Captain Coalwell has structured our program to emulate those of San Luis Obispo and Marin Counties. “The Fire Chiefs and the community have been very supportive. Stevenson School permits training of rescue swimmers in their pool, which is a huge help.” Rescue Swimmers swim 2-3 times per week at Stevenson to keep up their strength. Fire Fighter and Rescue Swimmer Phillip Doyle holds the record for swimming, making the 500 meter ocean swim in 7 minutes, 25 seconds.

    Our rugged and rocky terrain is particularly hazardous, creating difficult exertion points. Doyle notes, “The program is a culture shift for fire fighters entering the water; the change in fitness requires use of different muscles and movements.” The ocean presents a unique and difficult challenge, with unpredictable and strong currents. “Our waves are very heavy here and our currents are confusing, making reading the water tough.” Both Doyle and Coalwell like to swim in Stevenson School’s pool and Spanish Bay to maintain their strength.

    “We have 3-4 drownings per year between Point Lobos and Bird Rock, and 25-30 responses per year with the IRB,” explains Coalwell. “Now with the RWC, we can improve on that.” The fire captain hopes to reduce response time even further. Here at Stillwater Cove, Port Captain Charlie Kurtmen and the Pebble Beach Company are cooperating with Cal Fire to get a floating dock on the opposite side of the pier, where many of us used to jump into the water as children. This dock would be in the water for the same period of time as our regular dock. During the winter, the Craft will be locked on the trailer as it is now.

    Often, the water is rough enough that once the Rescue Swimmers pass the shore break, they will not return through it, especially with a rescued victim, and will instead swim farther out to meet the Craft or IRB rather than risk returning through the tough coastal currents on shore. Likewise might a Rescue Swimmer not enter the water at all. Coalwell explains, “Each Rescue Swimmer has their own set of strengths and level of comfort in various water conditions, so each swimmer makes their own choice about whether to go into the water or to use a craft to reach a victim. The last thing we want is to have two victims, so each swimmer makes that call individually.” We are grateful the Cal Fire team at PBFS has brought this new rescue program to our area.

  • 19 Dec 2015 6:32 PM | Anonymous member (Administrator)

    New SYC Membership System

    You have probably noticed that SYC has a new website.  In addition to the wealth of information brought forward from the old site, this new system handles membership dues invoicing and payments.  While our traditional payment method of sending a check to PO Box 561 is still included, it also allows payment via PayPal or Credit Card (Visa, Mastercard, American Express, or Discover).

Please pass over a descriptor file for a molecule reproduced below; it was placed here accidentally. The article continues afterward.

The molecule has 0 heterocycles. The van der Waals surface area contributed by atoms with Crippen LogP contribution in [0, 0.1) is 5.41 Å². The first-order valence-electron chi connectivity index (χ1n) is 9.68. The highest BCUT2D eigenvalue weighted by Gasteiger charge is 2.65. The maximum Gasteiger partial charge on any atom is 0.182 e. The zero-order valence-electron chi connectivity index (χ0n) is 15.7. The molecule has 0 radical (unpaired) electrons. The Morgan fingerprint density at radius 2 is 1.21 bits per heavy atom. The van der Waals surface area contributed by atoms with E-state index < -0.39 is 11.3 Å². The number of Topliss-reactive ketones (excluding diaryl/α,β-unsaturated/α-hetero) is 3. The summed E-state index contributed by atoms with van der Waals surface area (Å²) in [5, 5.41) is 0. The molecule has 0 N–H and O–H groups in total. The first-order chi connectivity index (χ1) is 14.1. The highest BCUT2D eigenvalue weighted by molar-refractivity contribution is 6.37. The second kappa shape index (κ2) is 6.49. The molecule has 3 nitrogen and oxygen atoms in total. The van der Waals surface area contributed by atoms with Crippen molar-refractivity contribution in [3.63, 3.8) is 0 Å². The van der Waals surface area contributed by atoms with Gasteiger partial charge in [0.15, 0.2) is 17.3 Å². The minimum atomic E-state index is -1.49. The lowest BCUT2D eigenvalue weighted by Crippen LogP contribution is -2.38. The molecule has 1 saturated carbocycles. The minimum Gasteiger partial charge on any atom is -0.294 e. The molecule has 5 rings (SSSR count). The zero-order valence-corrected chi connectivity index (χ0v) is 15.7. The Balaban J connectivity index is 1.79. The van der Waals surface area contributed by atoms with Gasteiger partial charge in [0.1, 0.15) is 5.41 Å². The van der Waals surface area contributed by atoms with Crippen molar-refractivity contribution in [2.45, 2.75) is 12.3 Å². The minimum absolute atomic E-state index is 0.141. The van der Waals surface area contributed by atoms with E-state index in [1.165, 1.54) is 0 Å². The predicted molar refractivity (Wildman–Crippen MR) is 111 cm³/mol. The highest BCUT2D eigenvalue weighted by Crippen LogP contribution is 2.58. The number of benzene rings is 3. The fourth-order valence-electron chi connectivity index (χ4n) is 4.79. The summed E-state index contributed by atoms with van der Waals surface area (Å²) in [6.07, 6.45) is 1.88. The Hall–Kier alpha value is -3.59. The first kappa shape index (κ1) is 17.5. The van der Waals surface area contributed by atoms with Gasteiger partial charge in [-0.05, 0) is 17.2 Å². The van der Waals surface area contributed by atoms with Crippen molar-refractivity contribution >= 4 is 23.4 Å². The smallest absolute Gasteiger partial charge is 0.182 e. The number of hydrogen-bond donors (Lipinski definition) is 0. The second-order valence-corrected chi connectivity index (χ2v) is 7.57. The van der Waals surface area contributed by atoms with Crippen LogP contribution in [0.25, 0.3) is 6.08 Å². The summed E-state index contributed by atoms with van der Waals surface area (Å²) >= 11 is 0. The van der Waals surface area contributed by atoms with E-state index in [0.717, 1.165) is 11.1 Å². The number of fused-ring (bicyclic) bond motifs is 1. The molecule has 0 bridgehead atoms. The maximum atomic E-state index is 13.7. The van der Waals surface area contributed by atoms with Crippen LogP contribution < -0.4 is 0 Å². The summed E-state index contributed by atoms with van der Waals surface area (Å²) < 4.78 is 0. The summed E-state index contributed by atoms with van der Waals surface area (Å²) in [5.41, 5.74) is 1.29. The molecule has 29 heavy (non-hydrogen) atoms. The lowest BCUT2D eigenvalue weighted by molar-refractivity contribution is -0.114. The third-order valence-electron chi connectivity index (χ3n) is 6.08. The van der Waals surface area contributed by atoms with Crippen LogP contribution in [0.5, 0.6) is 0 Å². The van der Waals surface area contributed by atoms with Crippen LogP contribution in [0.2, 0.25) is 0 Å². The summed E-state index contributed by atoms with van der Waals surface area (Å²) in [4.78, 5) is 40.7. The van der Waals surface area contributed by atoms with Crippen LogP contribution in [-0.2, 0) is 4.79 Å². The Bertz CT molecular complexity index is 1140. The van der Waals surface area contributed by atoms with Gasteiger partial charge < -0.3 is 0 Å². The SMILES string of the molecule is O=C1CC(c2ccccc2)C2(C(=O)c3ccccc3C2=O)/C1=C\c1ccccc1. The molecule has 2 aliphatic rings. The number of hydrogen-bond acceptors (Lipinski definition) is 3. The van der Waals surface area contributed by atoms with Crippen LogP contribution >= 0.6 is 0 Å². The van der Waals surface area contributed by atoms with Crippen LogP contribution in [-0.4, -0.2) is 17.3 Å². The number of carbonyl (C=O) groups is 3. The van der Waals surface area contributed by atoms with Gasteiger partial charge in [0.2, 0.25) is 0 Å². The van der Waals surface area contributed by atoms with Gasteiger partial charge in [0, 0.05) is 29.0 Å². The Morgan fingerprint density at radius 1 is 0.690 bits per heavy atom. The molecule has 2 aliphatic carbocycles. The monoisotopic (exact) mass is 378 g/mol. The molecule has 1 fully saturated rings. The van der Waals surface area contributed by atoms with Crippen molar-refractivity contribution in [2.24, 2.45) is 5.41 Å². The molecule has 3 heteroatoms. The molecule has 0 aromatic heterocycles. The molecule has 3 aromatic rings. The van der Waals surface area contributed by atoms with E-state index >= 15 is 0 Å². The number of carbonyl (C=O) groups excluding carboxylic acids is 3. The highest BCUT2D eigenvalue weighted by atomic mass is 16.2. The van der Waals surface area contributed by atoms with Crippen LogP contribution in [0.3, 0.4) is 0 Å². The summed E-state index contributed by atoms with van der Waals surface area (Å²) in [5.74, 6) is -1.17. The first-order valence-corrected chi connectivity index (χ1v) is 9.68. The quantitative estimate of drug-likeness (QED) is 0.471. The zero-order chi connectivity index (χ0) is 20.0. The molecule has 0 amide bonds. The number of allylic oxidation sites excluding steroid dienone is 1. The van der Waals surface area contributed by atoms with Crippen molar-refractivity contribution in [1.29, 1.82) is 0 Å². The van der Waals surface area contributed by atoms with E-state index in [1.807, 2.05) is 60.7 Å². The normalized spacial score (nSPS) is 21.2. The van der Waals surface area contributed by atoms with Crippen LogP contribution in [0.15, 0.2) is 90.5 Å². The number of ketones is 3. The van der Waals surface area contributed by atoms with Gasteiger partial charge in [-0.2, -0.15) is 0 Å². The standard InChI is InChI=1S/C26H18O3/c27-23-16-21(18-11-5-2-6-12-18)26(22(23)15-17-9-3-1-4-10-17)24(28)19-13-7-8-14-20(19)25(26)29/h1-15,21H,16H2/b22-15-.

This year, your 2016 Dues invoice was e-mailed to you on January 4.  You can pay by check, or you can click on a link on the invoice to pay by PayPal or Credit Card.  You do not need to have a PayPal account to pay using your credit card.  Payments will be due on February 1, 2016.

    Our new website allows you to update your personal information, such as address, phone, etc. when you log on using your new username and password.  Your e-mail address is your username.  If you have not done so yet, simply click on the “Forgot Password?” link and follow the instructions to set your password.

    Beach Club members who want to join the Yacht Club can complete their application on-line, and submit it for approval.  Initiation Fee and first-year Dues are due and payable after approval, so that you may receive your Membership Card and Members Roster promptly.  Payments may be made by check, or by PayPal/Credit Card.

  • 13 Dec 2015 1:59 PM | Anonymous member (Administrator)

    Dick Clark

    SYC Fleet Captain Dick Clark (Commodore 1988) has been named one of the "Legends of the Shields" class.  The Shields is a 30' long, one-design day sailer that resembles the 12-meter America's Cup mono-hulls.

    During his youth, Dick learned to sail at SYC, transitioning to racing El Toros at an early age.  As a teenager he moved up to the Mercury class and, over the decades that followed, won the nationals six times.  

    In 1970, he began racing the larger Shields.  Dick won two national championships in the Shields class and has been invited back to Larchmont YC to race in a special "Legends" regatta this year prior to the national championships.  From time to time there were several Shields in our cove, including Dick's boat, "Stillwater," named after his childhood club.  We congratulate our very own legend
     
    Read the complete article from the Spring 2014 Issue of Masthead.